An Orange on the Seder Plate

A modern-day custom in support of including marginalized Jews in mainstream Jewish life

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When is Passover 2016? Click here to find out!

Reprinted with permission from  www.ritualwell.org.

In the early 1980s, while speaking at Oberlin College Hillel (the campus Jewish organization), Susannah Heschel, a well-known Jewish feminist scholar (and daughter of Rabbi Abraham Joshua Heschel), was introduced to an early feminist Haggadah that suggested adding a crust of bread on the seder plate, as a sign of solidarity with Jewish lesbians (which was intended to convey the idea that there’s as much room for a lesbian in Judaism as there is for a crust of bread on the seder plate).

seder plate with orange

Heschel felt that to put bread on the seder plate would be to accept that Jewish lesbians and gay men violate Judaism like hametz [leavened food] violates Passover.

READ: Homosexuality in Jewish Thought

So at her next seder, she chose an orange as a symbol of inclusion of gays and lesbians and others who are marginalized within the Jewish community. She offered the orange as a symbol of the fruitfulness for all Jews when lesbians and gay men are contributing and active members of Jewish life.

READ: Feminist Reflections on the Seder

In addition, each orange segment had a few seeds that had to be spit out — a gesture of spitting out, repudiating the homophobia of Judaism. While lecturing, Heschel often mentioned her custom as one of many feminist rituals that have been developed in the last 20 years.

She writes, “Somehow, though, the typical patriarchal maneuver occurred: My idea of an orange and my intention of affirming lesbians and gay men were transformed. Now the story circulates that a man said to me that a woman belongs on the bimah [podium of a synagogue] as an orange on the seder plate. A woman’s words are attributed to a man, and the affirmation of lesbians and gay men is erased. Isn’t that precisely what’s happened over the centuries to women’s ideas?”

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Tamara Cohen is a Jewish feminist writer and educator currently living with her partner is Gainesville, Florida. She is the spiritual leader of a community in Litchfield County, CT and is on the board of Brit Tzedek V'Shalom: The Jewish Alliance for Justice and Peace.

seder plate with orange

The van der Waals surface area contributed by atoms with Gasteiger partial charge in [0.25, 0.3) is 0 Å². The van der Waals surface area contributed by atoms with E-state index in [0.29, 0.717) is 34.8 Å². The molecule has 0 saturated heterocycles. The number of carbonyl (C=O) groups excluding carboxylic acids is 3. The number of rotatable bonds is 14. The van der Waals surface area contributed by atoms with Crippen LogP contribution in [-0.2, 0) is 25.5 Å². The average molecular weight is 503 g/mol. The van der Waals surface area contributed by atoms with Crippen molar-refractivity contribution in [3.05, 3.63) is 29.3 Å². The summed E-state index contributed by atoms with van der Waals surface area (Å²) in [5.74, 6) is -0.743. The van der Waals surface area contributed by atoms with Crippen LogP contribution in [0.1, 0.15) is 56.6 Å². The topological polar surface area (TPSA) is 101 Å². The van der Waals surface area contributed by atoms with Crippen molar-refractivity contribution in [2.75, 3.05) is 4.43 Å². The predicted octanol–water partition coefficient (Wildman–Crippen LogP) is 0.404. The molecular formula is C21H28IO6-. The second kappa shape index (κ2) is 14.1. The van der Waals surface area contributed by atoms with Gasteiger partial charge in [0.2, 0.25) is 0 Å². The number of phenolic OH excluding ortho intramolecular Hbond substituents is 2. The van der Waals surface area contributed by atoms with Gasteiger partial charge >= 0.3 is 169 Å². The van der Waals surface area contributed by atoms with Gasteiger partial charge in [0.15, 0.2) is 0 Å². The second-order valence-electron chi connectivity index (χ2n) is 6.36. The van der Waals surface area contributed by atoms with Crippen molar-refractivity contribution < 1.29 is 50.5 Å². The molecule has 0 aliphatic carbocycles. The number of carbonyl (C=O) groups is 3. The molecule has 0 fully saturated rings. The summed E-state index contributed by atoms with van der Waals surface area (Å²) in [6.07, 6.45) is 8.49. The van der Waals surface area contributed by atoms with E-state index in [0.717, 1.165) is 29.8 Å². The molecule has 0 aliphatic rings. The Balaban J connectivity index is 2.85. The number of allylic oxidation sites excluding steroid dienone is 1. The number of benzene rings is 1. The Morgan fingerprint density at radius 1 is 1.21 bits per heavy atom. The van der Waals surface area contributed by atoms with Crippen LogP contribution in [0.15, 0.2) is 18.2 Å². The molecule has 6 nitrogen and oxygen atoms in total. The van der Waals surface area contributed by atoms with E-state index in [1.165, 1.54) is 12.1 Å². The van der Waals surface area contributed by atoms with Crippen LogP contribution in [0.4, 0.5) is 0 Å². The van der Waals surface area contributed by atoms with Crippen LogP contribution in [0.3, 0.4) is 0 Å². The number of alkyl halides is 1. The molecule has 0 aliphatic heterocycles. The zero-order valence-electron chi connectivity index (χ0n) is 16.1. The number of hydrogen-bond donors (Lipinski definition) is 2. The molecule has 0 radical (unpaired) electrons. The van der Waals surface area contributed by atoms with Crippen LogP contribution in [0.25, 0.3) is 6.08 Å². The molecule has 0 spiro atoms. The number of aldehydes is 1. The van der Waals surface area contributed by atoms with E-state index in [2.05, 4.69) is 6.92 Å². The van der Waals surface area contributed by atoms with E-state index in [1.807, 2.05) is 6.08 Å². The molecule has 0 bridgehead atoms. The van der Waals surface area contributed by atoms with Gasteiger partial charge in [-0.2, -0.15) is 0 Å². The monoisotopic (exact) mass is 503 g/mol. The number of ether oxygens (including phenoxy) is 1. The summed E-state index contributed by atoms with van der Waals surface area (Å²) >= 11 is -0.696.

When is Passover 2016? Click here to find out!

Reprinted with permission from  www.ritualwell.org.

In the early 1980s, while speaking at Oberlin College Hillel (the campus Jewish organization), Susannah Heschel, a well-known Jewish feminist scholar (and daughter of Rabbi Abraham Joshua Heschel), was introduced to an early feminist Haggadah that suggested adding a crust of bread on the seder plate, as a sign of solidarity with Jewish lesbians (which was intended to convey the idea that there’s as much room for a lesbian in Judaism as there is for a crust of bread on the seder plate).

seder plate with orange

Heschel felt that to put bread on the seder plate would be to accept that Jewish lesbians and gay men violate Judaism like hametz [leavened food] violates Passover.

READ: Homosexuality in Jewish Thought

So at her next seder, she chose an orange as a symbol of inclusion of gays and lesbians and others who are marginalized within the Jewish community. She offered the orange as a symbol of the fruitfulness for all Jews when lesbians and gay men are contributing and active members of Jewish life.

READ: Feminist Reflections on the Seder

In addition, each orange segment had a few seeds that had to be spit out — a gesture of spitting out, repudiating the homophobia of Judaism. While lecturing, Heschel often mentioned her custom as one of many feminist rituals that have been developed in the last 20 years.

She writes, “Somehow, though, the typical patriarchal maneuver occurred: My idea of an orange and my intention of affirming lesbians and gay men were transformed. Now the story circulates that a man said to me that a woman belongs on the bimah [podium of a synagogue] as an orange on the seder plate. A woman’s words are attributed to a man, and the affirmation of lesbians and gay men is erased. Isn’t that precisely what’s happened over the centuries to women’s ideas?”

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